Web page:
Lately there has been some buzz about a graphic that appears to magnify contradictions and inconsistencies in the Bible. Most people who have a proclivity to disregard the Bible will glance at it and wag their heads in approval. The challenge to be thoughtful and not drink the kool-aid comes in the actual looking at the facts that feed the inconsistency graphic.
Hermeneutics is the discipline of reading well. The person who put these verses together did not read well. He is missing the forest for the trees. When I was an atheist, I suffered from epistemological laziness. So does this fellow.
Also, here is a contrast of the two graphics. The first is the graphic that touts the inconsistencies in the Bible. The second is an answer to the Bible’s consistency.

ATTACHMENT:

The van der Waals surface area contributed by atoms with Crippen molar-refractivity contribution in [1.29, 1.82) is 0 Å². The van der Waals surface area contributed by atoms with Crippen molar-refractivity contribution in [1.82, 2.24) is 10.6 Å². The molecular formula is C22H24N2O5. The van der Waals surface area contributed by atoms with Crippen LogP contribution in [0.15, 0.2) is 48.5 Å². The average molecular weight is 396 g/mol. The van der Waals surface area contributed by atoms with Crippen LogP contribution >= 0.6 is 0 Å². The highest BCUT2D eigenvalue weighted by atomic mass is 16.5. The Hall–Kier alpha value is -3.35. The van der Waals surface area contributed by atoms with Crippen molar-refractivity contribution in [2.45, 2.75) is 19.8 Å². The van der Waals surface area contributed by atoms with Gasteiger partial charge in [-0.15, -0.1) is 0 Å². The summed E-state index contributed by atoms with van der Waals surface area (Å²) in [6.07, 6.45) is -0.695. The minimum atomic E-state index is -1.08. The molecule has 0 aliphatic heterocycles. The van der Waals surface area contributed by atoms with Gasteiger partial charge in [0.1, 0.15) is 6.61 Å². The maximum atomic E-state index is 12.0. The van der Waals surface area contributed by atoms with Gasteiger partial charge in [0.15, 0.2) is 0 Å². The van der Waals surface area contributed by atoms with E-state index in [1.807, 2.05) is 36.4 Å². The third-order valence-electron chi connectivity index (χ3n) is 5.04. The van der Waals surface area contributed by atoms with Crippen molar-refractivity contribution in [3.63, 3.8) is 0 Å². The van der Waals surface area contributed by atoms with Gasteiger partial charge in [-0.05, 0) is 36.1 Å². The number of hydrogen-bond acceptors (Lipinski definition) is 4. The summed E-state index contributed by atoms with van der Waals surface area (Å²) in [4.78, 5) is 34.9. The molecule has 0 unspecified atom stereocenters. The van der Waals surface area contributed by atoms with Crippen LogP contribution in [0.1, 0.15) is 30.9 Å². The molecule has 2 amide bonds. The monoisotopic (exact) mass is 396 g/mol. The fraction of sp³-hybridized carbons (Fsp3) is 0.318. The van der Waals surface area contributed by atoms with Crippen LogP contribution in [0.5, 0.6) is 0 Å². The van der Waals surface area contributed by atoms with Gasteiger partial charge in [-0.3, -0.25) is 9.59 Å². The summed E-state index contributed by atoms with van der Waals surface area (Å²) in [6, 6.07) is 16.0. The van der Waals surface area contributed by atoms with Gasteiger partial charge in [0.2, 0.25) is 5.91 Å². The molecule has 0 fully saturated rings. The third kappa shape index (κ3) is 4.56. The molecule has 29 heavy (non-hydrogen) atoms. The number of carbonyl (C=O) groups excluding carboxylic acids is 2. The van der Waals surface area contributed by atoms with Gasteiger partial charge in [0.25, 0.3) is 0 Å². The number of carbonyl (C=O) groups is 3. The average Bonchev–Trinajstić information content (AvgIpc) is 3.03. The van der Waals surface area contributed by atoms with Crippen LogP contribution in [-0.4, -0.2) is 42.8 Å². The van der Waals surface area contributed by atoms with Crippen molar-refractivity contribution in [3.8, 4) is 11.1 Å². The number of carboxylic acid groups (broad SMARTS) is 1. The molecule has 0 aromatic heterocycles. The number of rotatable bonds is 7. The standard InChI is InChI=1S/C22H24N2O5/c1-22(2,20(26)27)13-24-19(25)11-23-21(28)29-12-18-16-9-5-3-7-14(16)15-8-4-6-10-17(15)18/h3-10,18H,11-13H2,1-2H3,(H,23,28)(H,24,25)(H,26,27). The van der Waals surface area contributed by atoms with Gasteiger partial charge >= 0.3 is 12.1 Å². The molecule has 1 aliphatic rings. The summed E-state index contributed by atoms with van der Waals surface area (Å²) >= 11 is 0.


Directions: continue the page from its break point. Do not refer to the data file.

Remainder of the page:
I would go so far to say that the difference in the attitude of the artists can be contrasted by looking at the graphics. The one on the top is stark and monolithic. This corresponds to a flat reading of Scripture. The one on the bottom is colorful and full of wonder–recognizing the diference in genre and vivid imagery the Bible conveys. This is the way one ought to read the Bible.
First, realize that apparent contradictions are apparent. Augustine challenged his students to bend their minds before they break the Scriptures. When there is something difficult to understand, don’t be quick to assert your finite mind over the Scripture.
Second, recognize the multitude of authors that write. Moses doesn’t write like Paul–however, they complement each other. The gravity of the Law is contrasted with the freedom of the Gospel–complementary. The one Spirit that inspired does not contradict. He paints the same work with many colors on one canvas.
Third, don’t make a prophecy a poem. That is, appreciate the beauty of the Psalms and the poignancy of the Proverbs. Don’t make Revelation chronological like Exodus.